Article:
JCDP

Hisayuki Kubota (Hokkaido University)

Meteorological observation in Japan was first started in Hakodate in 1872. The weather was also measured in Japan by using meteorological instruments before 1872, but it was conducted by individuals and the observation period was short (Zaiki et al. 2006). Therefore, we need to rely on historical diaries and documents to recover the climate during the Edo era (Yamakawa 1993).

On the other hand, the barometer was invented in the 17th century and meteorological observations were conducted in European countries. It was the age of exploration in European countries and many ships sailed to Asian countries, but Japan was a closed country during that time. Many European ships arrived near Japan in the 19th century with meteorological instruments on board. Historical ship logs are stored in libraries in each country and they attempted to rescue meteorological observation data recorded in ship logs (Brohan et al. 2006). Here we focus on Perry’s fleet who came to Japan in 1853 and 1854 in the late Edo era to open the country (Fig.1). Their ship logs are stored in the US National Archive. Here we introduce meteorological observation data recorded in their ship logs while sailing around Japan.

Fig.1:Matthew Perry (Wikipedia)

 

Figure 2 shows a ship log of USS Mississippi, one of Perry’s fleet on the 8th of July 1853 when she arrived in Tokyo Bay. Hourly meteorological observations were conducted. USS Mississippi left the east coast of the US in 1852, sailed eastward and arrived in Japan in July 1853.  After that, she spent Christmas in Hong Kong and arrived in Japan again in February 1854. She then sailed eastward and reached the east coast of the US. Meteorological observation data are digitized and recovered from the records of USS Mississippi ship logs.

 

Fig. 2:Ship log of USS Mississippi on 8th July 1853 when she arrived in Tokyo Bay

 

 

Fig. 3:Ship track of USS Mississippi during 1852-1855

 

 

Figure 4 shows the ship track USS Mississippi sailed along East Asia. Fig. 5 shows pressure, wind and existence of rain during 6-8th June when she anchored off the coast of Shimoda. Pressure dropped, associated with rain during 6-7th June, and then northerly wind intensified which indicates a low-pressure passage. Lightning stroke at Edo was recorded on 7th June 1854 in Bukou chronology (Taguchi 1943). It might be related to this low-pressure passage.

 

Fig.4:Ship track of USS Mississippi sailed along East Asia

 

Fig.5:Pressure (green dots), wind (arrows), and existence of rain (blue dots) during 6-8 June 1854

 

 

It is known that ships of more than 10 countries sailed along East Asia during the 18th to 19th centuries. For example, more than 10,000 ship logs were found and stored in the UK library. We expect to elucidate the climate around Japan during the Edo era in the future by using meteorological observation data recorded in European and American ship logs (Kubota 2018, Kubota et al. 2018a,b).

 

References

Brohan, P., R. Allan, J. E. Freeman, A. M. Waple, D. Wheeler, C. Wilkinson and S. Woodruff, 2009: Marine observations of old weather, Bull. Amer. Meteor. Soc., 90, 219-230.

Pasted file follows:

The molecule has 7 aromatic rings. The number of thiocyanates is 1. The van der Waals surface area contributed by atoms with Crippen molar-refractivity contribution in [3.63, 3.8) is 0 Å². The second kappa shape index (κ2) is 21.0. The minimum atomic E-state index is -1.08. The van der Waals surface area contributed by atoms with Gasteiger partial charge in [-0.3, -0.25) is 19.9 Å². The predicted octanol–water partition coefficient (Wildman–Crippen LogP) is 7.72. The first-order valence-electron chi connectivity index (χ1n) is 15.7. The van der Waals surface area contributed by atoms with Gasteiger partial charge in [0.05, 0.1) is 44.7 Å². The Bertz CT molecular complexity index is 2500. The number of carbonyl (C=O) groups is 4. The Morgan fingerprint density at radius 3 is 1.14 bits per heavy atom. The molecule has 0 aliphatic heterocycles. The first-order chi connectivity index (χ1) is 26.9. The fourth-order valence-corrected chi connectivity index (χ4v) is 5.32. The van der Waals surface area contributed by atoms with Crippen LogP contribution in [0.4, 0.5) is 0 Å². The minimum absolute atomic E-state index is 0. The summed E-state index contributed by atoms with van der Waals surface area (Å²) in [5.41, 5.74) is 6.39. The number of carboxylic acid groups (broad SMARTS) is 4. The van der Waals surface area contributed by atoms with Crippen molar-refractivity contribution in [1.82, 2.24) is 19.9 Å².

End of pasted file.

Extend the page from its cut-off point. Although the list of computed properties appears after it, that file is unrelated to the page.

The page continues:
Kubota, H., 2018: Meteorological observation records in Hokkaido during the 18th to 19th century, “Saihyo”, 84, 3.

Kubota, H., R. Allan, C. Wilkinson, P. Brohan, K. Wood, M. Mollan, 2018a: Recovery of climate around Japan during the late Edo era using meteorological observation data recorded in foreign ship logs sailed to Japan, Meteorological Society of Japan Fall meeting 2018, B366.

Kubota, H., R. Allan, C. Wilkinson, P. Brohan, K. Wood, M. Mollan, 2018b: Recovery of Japan climate during late Edo era by foreign ship logs, The association of Japanese Geographers Spring meeting, 532.

Taguchi, T., 1943: Overview of historical weather events in Japan, Central Meteorological Observatory of Tokyo Japan, Chijin Shokan Co. Ltd.

Yamakawa, S., 1993: Natural disaster and climate change during little ice age, Chigaku Zasshi, 102, 183-195.

Zaiki, M., G. P. Konnen, T. Tsukahara, P. D. Jones, T. Mikami and K. Matsumoto, 2006: Recovery of nineteenth-century Tokyo/Osaka meteorological data in Japan, Int. J. Climatol. 26: 399–423.

 

Junpei Hirano

 

An American Christian missionary, James Curtis Hepburn(Fig1)is known for the “Hepburn’s romanization system” for transliteration of the Japanese language into Latin alphabet. He stayed in Yokohama during the 1860s as a medical missionary.

Fig1.    James Curtis Hepburn   https://en.wikipedia.org/wiki/James_Curtis_Hepburn

He made meteorological observations at Yokohama, from 1863 to 1869. A table of the meteorological data is presented in a bulletin of the Asiatic Society of Japan, entitled “Transactions of the Asiatic Society of Japan from 22nd October 1873 to 15th July, 1874” (Hepburn, 1874). This meteorological table contains monthly maximum, mean, and minimum temperatures, monthly precipitation, and the number of rainy days in each month (Table1). This series is archived in the Meiji Gakuin Historical Museum in Tokyo.

Table1 Meteorological table by J.C.Hepburn (Hepburn,1874)

Compared to pressure and temperature data, precipitation data in Japan are rare prior to the 1870s, when official meteorological observation by the Japan Meteorological Agency (JMA) started. Therefore, his observation is essential for analyzing precipitation variability pre-JMA period. We analyzed inter-annual variations of precipitation based on Hepburn’s observation. As a result, we detected unusually heavy rainfall during summer of 1868, whereas the summer of 1867 was characterized by extremely low precipitation (Fig2). These characteristics are in accordance with the meteorological disaster records throughout Japan in both years (Hirano et al., 2018). Therefore, these unusual climate patterns were likely related to large-scale atmospheric circulation patterns around Japan.